Nov 23, 2012

The Ozone Layer

High in the atmosphere is a layer of ozone that performs an important job: It screens out much of the sun's harmful ultraviolet radiation. Without protection from the radiation, life on Earth couldn't survive. And the ozone layer is being destroyed by chemicals that people put in the air.

The ozone layer is thought to have formed billions of years ago, through the interaction of sunlight and oxygen. Because this interaction is still going on, the layer is constantly renewed. But since the 1970’s, scientists have observed a thinning in the layer. The thinning is most serious over the Earth's poles -- over Antarctica, the ozone level has dropped so much that scientists talk about a "hole" in the layer. But it's occurring worldwide.

Several pollutants are thought to be destroying the ozone. The most important are chlorofluorocarbons, or CFC's. CFC's are used as solvents, refrigerants, foaming agents in styrofoam and similar products, and propellants in aerosol sprays. When they are released into the air, they rise into the upper atmosphere and destroy the ozone.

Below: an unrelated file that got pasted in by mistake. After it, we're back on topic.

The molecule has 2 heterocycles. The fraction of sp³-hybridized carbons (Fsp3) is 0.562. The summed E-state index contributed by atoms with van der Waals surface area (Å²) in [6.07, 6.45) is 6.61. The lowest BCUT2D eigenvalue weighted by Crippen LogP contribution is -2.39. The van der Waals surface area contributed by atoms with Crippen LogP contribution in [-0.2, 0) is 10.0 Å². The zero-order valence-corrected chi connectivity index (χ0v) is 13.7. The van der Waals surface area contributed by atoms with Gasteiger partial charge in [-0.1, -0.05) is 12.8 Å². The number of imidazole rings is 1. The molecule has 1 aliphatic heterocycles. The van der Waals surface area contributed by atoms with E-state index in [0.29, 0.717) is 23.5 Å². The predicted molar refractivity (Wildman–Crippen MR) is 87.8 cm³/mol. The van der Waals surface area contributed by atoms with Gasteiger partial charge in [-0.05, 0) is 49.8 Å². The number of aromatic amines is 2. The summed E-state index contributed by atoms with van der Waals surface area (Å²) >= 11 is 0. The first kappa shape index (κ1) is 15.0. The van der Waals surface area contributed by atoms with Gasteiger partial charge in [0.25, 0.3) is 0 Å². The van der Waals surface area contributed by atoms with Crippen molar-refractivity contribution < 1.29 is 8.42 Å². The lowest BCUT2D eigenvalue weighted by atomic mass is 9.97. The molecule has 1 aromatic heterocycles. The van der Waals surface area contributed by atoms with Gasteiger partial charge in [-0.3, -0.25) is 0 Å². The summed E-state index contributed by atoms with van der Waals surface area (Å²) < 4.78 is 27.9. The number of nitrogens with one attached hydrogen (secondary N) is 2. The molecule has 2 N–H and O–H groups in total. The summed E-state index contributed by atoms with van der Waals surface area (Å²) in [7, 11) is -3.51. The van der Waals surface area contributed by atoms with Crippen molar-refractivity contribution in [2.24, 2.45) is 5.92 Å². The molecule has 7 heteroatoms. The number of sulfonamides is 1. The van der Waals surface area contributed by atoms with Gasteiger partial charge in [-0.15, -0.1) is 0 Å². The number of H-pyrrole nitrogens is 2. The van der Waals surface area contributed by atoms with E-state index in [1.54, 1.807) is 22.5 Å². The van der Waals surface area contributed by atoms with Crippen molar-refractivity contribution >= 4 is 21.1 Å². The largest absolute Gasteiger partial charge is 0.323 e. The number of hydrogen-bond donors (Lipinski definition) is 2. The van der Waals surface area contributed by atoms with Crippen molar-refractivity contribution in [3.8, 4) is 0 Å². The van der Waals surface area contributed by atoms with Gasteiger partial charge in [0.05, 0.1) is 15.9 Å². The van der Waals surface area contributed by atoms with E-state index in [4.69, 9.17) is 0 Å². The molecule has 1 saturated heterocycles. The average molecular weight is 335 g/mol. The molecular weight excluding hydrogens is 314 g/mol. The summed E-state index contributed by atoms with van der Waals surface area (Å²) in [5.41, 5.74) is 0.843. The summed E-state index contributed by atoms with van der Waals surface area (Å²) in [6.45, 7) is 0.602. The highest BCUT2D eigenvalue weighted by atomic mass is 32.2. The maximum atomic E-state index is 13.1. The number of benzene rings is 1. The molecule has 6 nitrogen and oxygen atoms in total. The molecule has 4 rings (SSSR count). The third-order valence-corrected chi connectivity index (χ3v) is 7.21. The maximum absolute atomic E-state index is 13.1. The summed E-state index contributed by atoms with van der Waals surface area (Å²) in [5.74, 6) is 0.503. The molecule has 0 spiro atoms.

The change in the ozone layer can't be seen or felt, but it could have serious results. Even a small increase in ultraviolet radiation can lead to higher rates of skin cancer and other health problems. The radiation can harm crops. And it can kill the tiny plants and animals that are at the bottom of the food chain. That might make survival impossible for larger animals.

Under an international treaty, 93 nations agreed in 1990 to phase out the use of CFC's, using other chemicals in their place. But some scientists fear that the chemicals used in place of CFC's will contribute to another problem: global warming. (Grolier Book of Knowledge Encyclopedia)